Congressman Stephen Fincher, a Republican from Tennessee, is part of an effort to cut $20 billion from food stamps, a program that helps feed nearly 50 million Americans, at a monthly cost of around $275 per person.
Fincher has collected $3.5 million in farm subsidies since 1999 (mostly for cotton), but according to Mark Bittman in the New York Times, the Congressman has a simple explanation for why he thinks spending money to feed poor families is wrong.
He quotes Paul’s second epistle to the Thessalonians.
For even when we were with you, we gave you this command: Anyone unwilling to work should not eat.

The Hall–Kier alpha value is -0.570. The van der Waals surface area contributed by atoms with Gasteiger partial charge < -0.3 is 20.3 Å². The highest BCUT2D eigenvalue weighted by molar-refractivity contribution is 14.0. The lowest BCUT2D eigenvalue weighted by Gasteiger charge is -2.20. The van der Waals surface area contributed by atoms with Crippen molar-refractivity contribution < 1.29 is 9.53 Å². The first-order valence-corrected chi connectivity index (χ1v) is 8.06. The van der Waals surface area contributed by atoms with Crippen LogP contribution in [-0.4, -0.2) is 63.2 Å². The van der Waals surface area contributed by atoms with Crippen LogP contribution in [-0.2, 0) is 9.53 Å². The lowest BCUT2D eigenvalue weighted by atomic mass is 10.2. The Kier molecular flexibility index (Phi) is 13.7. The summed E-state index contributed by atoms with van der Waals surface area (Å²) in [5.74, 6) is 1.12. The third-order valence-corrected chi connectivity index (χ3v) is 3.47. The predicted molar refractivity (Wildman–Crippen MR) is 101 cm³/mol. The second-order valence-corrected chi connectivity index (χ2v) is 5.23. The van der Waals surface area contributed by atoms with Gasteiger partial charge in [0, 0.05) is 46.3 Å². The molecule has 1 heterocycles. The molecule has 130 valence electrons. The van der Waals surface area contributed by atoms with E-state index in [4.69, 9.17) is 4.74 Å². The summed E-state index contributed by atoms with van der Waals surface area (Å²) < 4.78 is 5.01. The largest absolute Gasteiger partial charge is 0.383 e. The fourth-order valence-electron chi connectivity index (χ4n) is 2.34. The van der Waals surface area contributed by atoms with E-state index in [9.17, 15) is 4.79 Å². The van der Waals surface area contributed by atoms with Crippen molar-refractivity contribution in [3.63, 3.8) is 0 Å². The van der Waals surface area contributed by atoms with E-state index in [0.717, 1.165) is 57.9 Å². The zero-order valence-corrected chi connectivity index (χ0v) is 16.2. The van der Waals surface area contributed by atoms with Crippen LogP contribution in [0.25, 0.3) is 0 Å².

Read the whole thing and weep.
Update: Alex Evans gets it touch to point out something quite unexpected. Fincher, it seems, is in fact a communist. Lenin was a tireless advocate of the notion of no-work-no-food and made sure it was given a prominent place in the 1936 Soviet Union constitution:
In the USSR work is a duty and a matter of honor for every able-bodied citizen, in accordance with the principle: “He who does not work, neither shall he eat.”
The congressman professes that “the Constitution and the Bible are our guiding documents.” Surely it is time for him to propose an amendment finally to bring the American version in line with its sadly-defunct Soviet counterpart?
(See the comments for further theological thoughts from Alex.)